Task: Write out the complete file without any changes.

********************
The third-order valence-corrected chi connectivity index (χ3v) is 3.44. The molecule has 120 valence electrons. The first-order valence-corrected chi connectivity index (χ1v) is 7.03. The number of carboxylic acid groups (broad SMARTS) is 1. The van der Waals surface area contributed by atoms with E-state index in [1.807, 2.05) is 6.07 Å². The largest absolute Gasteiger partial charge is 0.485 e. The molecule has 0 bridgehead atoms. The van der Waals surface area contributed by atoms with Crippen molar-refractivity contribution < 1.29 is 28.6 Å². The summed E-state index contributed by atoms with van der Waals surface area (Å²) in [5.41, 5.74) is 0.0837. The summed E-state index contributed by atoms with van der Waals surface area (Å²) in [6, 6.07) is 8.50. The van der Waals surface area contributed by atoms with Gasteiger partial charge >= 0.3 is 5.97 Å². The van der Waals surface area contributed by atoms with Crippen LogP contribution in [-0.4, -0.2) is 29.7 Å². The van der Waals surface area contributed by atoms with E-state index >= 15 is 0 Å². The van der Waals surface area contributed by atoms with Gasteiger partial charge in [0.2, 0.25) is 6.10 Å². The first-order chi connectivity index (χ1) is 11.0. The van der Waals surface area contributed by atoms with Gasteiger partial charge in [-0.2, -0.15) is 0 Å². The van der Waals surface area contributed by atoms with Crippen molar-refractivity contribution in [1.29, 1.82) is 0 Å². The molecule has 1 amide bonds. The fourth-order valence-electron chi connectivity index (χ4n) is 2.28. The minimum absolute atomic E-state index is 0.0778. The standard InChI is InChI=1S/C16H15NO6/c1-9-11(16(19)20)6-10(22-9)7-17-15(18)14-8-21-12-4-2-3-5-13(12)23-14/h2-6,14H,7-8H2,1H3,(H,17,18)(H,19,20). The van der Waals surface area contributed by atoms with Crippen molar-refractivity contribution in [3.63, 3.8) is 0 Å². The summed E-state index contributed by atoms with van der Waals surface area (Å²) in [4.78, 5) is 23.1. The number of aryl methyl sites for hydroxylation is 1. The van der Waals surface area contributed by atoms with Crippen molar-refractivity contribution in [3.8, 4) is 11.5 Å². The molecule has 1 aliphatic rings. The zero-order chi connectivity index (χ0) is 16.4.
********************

The third-order valence-corrected chi connectivity index (χ3v) is 3.44. The molecule has 120 valence electrons. The first-order valence-corrected chi connectivity index (χ1v) is 7.03. The number of carboxylic acid groups (broad SMARTS) is 1. The van der Waals surface area contributed by atoms with E-state index in [1.807, 2.05) is 6.07 Å². The largest absolute Gasteiger partial charge is 0.485 e. The molecule has 0 bridgehead atoms. The van der Waals surface area contributed by atoms with Crippen molar-refractivity contribution < 1.29 is 28.6 Å². The summed E-state index contributed by atoms with van der Waals surface area (Å²) in [5.41, 5.74) is 0.0837. The summed E-state index contributed by atoms with van der Waals surface area (Å²) in [6, 6.07) is 8.50. The van der Waals surface area contributed by atoms with Gasteiger partial charge >= 0.3 is 5.97 Å². The van der Waals surface area contributed by atoms with Crippen LogP contribution in [-0.4, -0.2) is 29.7 Å². The van der Waals surface area contributed by atoms with E-state index >= 15 is 0 Å². The van der Waals surface area contributed by atoms with Gasteiger partial charge in [0.2, 0.25) is 6.10 Å². The first-order chi connectivity index (χ1) is 11.0. The van der Waals surface area contributed by atoms with Gasteiger partial charge in [-0.2, -0.15) is 0 Å². The van der Waals surface area contributed by atoms with Crippen molar-refractivity contribution in [1.29, 1.82) is 0 Å². The molecule has 1 amide bonds. The fourth-order valence-electron chi connectivity index (χ4n) is 2.28. The minimum absolute atomic E-state index is 0.0778. The standard InChI is InChI=1S/C16H15NO6/c1-9-11(16(19)20)6-10(22-9)7-17-15(18)14-8-21-12-4-2-3-5-13(12)23-14/h2-6,14H,7-8H2,1H3,(H,17,18)(H,19,20). The van der Waals surface area contributed by atoms with Crippen molar-refractivity contribution in [3.63, 3.8) is 0 Å². The summed E-state index contributed by atoms with van der Waals surface area (Å²) in [4.78, 5) is 23.1. The number of aryl methyl sites for hydroxylation is 1. The van der Waals surface area contributed by atoms with Crippen molar-refractivity contribution in [3.8, 4) is 11.5 Å². The molecule has 1 aliphatic rings. The zero-order chi connectivity index (χ0) is 16.4.